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‘It means everything’: Djokovic set to face Tsitsipas for title and top spot
He is simply inexorable. Novak Djokovic is into a tenth Australian Open final – seeking his tenth title there
In the end, it may have been a bit less “awesome” than Tommy Paul was expecting. Novak Djokovic cantered to a 10th Australian Open final, and extended his winning streak at Melbourne Park to 27 matches.
There were attritional spells throughout, and the American made the first set closer than it ever really looked likely to be, but ultimately the experience of the 21-time Grand Slam champion told. He has won the title every time he has reached the semi-final of the Australian Open.
For someone who has spent much of the tournament riled by the behaviour of fans, Djokovic was careful to take time to thank his supporters afterwards; clearly their motivation helped him through.
“It means everything especially at this stage of my career,” he told post-match interviewer Jim Courier. “I need that energy and I’m really thankful that I still have enough gas in my legs to be able to play at this level, on one of the biggest tennis courts in the world.”
Djokovic: I was fortunate to hold my nerve
When pressed by Courier about his energy levels, Djokovic was on jovial form – in marked contrast to the serious demeanour he presented earlier in the fortnight when his troublesome hamstring was causing him pain.
“It’s great, it’s perfect, it’s 110 per cent. Stefanos, see you in two days!” he laughed.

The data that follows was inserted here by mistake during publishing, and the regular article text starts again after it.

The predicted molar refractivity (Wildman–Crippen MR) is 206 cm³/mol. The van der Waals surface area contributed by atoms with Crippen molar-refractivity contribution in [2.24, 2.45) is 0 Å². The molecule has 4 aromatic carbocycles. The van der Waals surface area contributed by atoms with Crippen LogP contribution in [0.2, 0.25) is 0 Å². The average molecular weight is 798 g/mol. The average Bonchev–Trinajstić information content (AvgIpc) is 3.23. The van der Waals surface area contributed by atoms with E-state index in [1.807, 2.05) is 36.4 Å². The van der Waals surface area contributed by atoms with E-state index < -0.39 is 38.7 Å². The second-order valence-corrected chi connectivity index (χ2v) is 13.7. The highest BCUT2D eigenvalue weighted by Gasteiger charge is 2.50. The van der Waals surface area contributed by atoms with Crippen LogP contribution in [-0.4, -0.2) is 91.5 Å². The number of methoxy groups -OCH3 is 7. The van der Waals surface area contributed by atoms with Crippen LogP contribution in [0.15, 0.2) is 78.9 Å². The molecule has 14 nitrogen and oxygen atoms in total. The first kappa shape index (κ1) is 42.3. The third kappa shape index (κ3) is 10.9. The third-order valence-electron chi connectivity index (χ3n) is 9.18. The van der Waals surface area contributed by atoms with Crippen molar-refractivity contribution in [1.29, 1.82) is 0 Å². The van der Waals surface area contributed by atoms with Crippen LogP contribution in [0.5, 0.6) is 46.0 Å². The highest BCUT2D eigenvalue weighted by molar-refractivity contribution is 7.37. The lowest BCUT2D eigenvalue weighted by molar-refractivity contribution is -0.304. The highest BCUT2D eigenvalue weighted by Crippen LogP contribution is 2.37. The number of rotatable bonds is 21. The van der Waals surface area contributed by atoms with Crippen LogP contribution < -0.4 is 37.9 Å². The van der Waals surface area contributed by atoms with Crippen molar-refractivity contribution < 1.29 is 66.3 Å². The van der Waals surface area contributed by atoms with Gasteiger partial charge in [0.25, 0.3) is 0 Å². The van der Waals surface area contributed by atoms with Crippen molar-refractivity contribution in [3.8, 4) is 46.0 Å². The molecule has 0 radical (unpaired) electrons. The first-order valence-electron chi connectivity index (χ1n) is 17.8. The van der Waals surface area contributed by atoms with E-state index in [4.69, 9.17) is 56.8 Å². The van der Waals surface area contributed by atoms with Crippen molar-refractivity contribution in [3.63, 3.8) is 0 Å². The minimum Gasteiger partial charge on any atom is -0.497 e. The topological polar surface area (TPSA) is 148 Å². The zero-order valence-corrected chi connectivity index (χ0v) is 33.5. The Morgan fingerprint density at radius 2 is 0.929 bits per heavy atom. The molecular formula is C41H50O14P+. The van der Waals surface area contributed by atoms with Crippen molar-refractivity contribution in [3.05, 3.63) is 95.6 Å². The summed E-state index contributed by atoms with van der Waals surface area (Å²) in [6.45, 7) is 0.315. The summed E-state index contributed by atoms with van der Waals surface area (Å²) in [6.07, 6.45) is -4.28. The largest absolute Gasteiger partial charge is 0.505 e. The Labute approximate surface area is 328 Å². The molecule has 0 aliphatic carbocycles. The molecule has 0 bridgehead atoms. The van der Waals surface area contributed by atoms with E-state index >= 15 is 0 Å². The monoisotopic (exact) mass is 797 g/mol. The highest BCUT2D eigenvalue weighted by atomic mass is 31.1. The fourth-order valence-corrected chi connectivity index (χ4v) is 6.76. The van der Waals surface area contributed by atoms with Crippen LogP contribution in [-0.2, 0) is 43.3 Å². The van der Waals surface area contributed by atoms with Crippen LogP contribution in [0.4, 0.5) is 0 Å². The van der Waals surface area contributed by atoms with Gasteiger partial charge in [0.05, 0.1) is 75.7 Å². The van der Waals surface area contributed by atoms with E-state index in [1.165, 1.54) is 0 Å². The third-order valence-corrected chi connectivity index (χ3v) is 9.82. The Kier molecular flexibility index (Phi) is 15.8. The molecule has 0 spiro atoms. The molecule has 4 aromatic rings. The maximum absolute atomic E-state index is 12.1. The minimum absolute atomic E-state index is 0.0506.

He then turned a little more thoughtful: “Of course you are not as fresh as at the beginning of the tournament but we put in a lot of hours throughout the off-season weeks, on our fitness, on the court, in order to be in good condition to win best of five.
“I’ve been in this situation so many times in my career…moment to moment, point to point, it’s a great battle with yourself and with your opponent.
“We both had heavy legs, I think, in the first set. I was really fortunate to hold my nerve towards the end of the first set.
“I’m just really pleased to get through to another final.”
Djokovic: It’s always a battle with Stefanos
On Sunday, he will face Stefanos Tsitsipas. The Greek continues to chase his maiden Grand Slam title – and whoever lifts the trophy will also be the new world No 1.
The two have played one Grand Slam final before, at Roland-Garros in 2021, when Djokovic came back from two sets to love down to win 6-7, 2-6, 6-3, 6-2, 6-4.
“I won that match so my recollections are very positive,” smiled Djokovic.
“It was a really physical, mental, emotional battle. It always is with Stefanos.”
So that is what fans can expect on Sunday.
Meanwhile, Paul heads home and can take some comfort from his exploits here, in which he reached his maiden Slam semi-final. He was bidding to become the first American man to reach the final in Australia since Andre Agassi 20 years ago – and although he fell at the last, he will still break the top 20 when the new rankings come out.